A wrongful death case is a claim against a person who is liable for another person’s death. The closest relatives of the victim file a lawsuit against the responsible party. This is done in a civil suit, which is different from criminal charges (typically bring punishment in the form of fines or jail time).
Criminal prosecution will not award damages to the surviving family members after the victim’s death. Damages can only be received through the civil lawsuit. Contact our Indianapolis wrongful death attorneys for more information today.
Negligence in a Wrongful Death Case
The wrongful death case damages are not the same as those in a standard negligence case. However, when the plaintiff files a wrongful death case lawsuit, they must prove details such as duty, breach of duty, causation, and damages.
The defendant would be responsible for negligence if they have owed the victim a duty of “due care.” The case facts would define the due care, but in general, it means the duty to take action to keep the person safe, or not do a thing that would cause harm to the other person.
If the plaintiff claims that the defendant was a negligent driver that killed the victim, then the plaintiff would argue that they owed the victim a duty of care to drive the vehicle responsibly and carefully.
In such cases, the judge is the one that decides if the defendant owed a duty of due care, and the judge is the one that considers numerous factors when determining if the duty was owed. This includes even the public policy consequences of finding a duty in all similar cases, how predictable the harm was, how certain it is the harm happened, how closely connected the acts of the defendant and the harm were, and the defendant’s moral blame.
Proving breach of duty
If it is determined that a duty exists, the plaintiff must provide evidence that the defendant breached that duty. The plaintiff might provide evidence that the defendant was driving carelessly and was not paying attention to the road when he hit the victim. The fact that they did not pay enough attention to the road is not what a careful driver would do, and by being careless, breached the duty of due care in that situation. The plaintiff would have to convince the jury that their version of the facts is likely to be true more than 50%.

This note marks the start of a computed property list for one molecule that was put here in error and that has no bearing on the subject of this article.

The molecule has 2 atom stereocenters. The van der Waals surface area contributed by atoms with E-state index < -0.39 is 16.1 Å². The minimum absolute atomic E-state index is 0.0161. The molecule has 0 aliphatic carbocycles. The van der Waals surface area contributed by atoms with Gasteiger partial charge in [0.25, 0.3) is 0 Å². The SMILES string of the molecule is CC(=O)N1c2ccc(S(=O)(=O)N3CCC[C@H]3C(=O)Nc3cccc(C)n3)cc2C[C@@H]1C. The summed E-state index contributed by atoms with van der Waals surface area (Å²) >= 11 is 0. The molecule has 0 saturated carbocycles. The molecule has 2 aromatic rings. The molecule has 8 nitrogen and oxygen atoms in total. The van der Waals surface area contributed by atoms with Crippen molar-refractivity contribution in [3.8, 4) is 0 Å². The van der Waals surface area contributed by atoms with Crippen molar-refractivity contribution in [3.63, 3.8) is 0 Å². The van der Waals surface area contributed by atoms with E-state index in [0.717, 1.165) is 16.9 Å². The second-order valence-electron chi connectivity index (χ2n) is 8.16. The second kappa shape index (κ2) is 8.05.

The following step of the plaintiff is proving that the breach of duty led to the defendant harming the victim. Let’s take the same example with the negligent driver. The plaintiff must prove that the defendant’s vehicle (and not some other vehicle) hit the decedent. If some other vehicle had crashed and fatally wounded the victim before the defendant’s car was involved in the accident, then the jury will probably not find that the defendant’s breach of duty added to the death. If the decedent was already severely injured, and the defendant’s breach of duty caused an accident that killed the decedent, then the jury will find the defendant caused the harm. Again, everything depends on the case facts, and the issues of causation can become quite complicated.
The plaintiff must prove that the decedent suffered damages. In a wrongful death case, if a breach of duty and causation exist, the damages will be assumed for obvious reasons (the injured person was killed). In other negligence cases, the plaintiff can prove to prove all the other elements. The plaintiff might lose the case because there is no enough evidence to prove the nature and extent of the alleged harm.
When proving the upper mentioned elements, the plaintiff should meet the “burden of proof.”
The “burden of proof” is differently described in each state. In general it requires the plaintiff to prove the elements of negligence by a “preponderance of the evidence.”
In most cases, the lawsuit is resolved by pre-trial settlement agreements. But, there are cases that can only be settled by going to trial.
Wrongful death is devastating for the surviving family members. Some families often have financial issues after they lose their loved one (especially if the victim was the main financial provider).
If you have lost a loved one in such circumstances and want to get justice on your side, our team at Rowe & Hamilton is here to help you. We offer you a free case evaluation.
Call our firm today and schedule your initial consultation.